AETNA: Insurer’s Troubles Raise Questions About the Future of HMOs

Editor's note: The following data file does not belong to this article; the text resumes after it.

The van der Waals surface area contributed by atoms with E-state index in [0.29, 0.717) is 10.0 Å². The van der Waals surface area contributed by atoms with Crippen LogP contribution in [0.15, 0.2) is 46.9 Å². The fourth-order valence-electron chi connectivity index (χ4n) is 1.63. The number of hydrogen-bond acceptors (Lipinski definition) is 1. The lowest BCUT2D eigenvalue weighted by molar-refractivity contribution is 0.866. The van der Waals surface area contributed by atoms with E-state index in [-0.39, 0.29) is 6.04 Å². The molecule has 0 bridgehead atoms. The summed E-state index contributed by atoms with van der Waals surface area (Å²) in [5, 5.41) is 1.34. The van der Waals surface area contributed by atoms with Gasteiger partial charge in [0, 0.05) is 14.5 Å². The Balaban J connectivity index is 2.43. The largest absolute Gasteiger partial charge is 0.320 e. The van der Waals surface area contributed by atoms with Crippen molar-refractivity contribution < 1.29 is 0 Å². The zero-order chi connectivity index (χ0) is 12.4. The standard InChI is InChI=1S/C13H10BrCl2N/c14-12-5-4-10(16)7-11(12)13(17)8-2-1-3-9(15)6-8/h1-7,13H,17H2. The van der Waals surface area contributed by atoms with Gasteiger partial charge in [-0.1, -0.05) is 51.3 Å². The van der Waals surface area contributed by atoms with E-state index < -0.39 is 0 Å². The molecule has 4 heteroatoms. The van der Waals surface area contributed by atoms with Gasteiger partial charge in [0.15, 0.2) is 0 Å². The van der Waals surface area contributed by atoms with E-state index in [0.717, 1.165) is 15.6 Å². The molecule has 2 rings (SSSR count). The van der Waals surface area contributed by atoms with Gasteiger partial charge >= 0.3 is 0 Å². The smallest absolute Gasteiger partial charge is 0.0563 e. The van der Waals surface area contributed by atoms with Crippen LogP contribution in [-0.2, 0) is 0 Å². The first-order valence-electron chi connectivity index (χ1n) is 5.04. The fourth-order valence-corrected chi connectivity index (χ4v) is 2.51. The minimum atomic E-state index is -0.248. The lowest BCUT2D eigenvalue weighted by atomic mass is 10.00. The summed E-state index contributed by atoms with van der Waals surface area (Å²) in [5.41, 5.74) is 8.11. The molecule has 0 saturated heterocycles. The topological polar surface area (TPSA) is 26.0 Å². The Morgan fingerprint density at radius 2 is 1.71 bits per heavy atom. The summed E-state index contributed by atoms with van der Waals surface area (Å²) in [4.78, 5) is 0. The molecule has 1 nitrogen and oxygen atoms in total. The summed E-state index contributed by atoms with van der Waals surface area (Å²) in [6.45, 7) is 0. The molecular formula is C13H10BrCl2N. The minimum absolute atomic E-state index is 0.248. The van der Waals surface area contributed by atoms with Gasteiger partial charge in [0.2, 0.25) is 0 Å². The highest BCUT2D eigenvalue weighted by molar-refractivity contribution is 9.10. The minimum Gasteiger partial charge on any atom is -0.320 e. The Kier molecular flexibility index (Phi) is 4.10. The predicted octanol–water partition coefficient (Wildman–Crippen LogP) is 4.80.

As backlash against managed care continues, Aetna has become the "biggest target in an industry under siege," the New York Times reports. In a profile of the insurer's efforts to rebound, the Times notes that Aetna's troubles "raise questions about whether the traditional HMO approach to paying for health care has a viable future." According to some analysts, Aetna's situation is a sign that "HMOs are in a very precarious position." Larry Feinberg of Oracle Partners said, "The model we all love to hate will become extinct in the next five years." Aetna's main challenge is to somehow hold down costs while offering choices and avoiding "wrath from doctors and patients alike," the Times reports. But in a booming economy and a tight labor market, that task remains difficult, as people are choosing health plans that offer them the most freedom and flexibility -- such as Empire Blue Cross and Blue Shield of New York's preferred provider plans, which experienced a 16% rise in enrollment last year. In addition, HMOs' cost-containing efforts have been hamstrung by drug companies, which have latched onto direct-to-consumer advertising to boost demand for expensive prescriptions, and by patients themselves, who consult Internet health sites and then bombard "doctors with questions that can stretch office visits and spur more tests and prescriptions." Despite the dire predictions of some analysts, others say that HMOs could make a comeback in a weaker economy because they remain cheaper than other health plans. Until then, however, Aetna CEO William Donaldson has pledged to improve the company's relationships with physicians and hospitals, and to "do a better job of meeting the expectations of customers and patients" (Freudenheim, 3/19).This is part of the California Healthline Daily Edition, a summary of health policy coverage from major news organizations. Sign up for an email subscription.